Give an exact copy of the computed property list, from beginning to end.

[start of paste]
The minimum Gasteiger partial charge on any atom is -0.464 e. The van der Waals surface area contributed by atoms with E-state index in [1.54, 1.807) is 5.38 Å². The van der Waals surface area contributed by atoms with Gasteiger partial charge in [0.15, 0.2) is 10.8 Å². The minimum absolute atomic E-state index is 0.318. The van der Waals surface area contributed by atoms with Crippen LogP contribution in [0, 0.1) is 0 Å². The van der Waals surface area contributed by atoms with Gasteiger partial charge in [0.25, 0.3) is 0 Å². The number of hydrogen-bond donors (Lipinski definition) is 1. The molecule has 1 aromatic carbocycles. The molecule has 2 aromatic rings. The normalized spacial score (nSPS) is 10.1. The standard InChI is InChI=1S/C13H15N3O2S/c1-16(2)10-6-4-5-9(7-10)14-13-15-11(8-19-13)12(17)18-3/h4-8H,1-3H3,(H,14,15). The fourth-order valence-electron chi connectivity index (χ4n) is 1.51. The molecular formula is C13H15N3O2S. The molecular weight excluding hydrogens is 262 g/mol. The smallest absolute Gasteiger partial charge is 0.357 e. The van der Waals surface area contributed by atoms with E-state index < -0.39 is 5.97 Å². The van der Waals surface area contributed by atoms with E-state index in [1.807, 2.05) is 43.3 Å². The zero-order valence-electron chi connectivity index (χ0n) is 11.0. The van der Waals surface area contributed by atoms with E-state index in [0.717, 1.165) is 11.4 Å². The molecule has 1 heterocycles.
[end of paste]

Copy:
The minimum Gasteiger partial charge on any atom is -0.464 e. The van der Waals surface area contributed by atoms with E-state index in [1.54, 1.807) is 5.38 Å². The van der Waals surface area contributed by atoms with Gasteiger partial charge in [0.15, 0.2) is 10.8 Å². The minimum absolute atomic E-state index is 0.318. The van der Waals surface area contributed by atoms with Crippen LogP contribution in [0, 0.1) is 0 Å². The van der Waals surface area contributed by atoms with Gasteiger partial charge in [0.25, 0.3) is 0 Å². The number of hydrogen-bond donors (Lipinski definition) is 1. The molecule has 1 aromatic carbocycles. The molecule has 2 aromatic rings. The normalized spacial score (nSPS) is 10.1. The standard InChI is InChI=1S/C13H15N3O2S/c1-16(2)10-6-4-5-9(7-10)14-13-15-11(8-19-13)12(17)18-3/h4-8H,1-3H3,(H,14,15). The fourth-order valence-electron chi connectivity index (χ4n) is 1.51. The molecular formula is C13H15N3O2S. The molecular weight excluding hydrogens is 262 g/mol. The smallest absolute Gasteiger partial charge is 0.357 e. The van der Waals surface area contributed by atoms with E-state index < -0.39 is 5.97 Å². The van der Waals surface area contributed by atoms with E-state index in [1.807, 2.05) is 43.3 Å². The zero-order valence-electron chi connectivity index (χ0n) is 11.0. The van der Waals surface area contributed by atoms with E-state index in [0.717, 1.165) is 11.4 Å². The molecule has 1 heterocycles.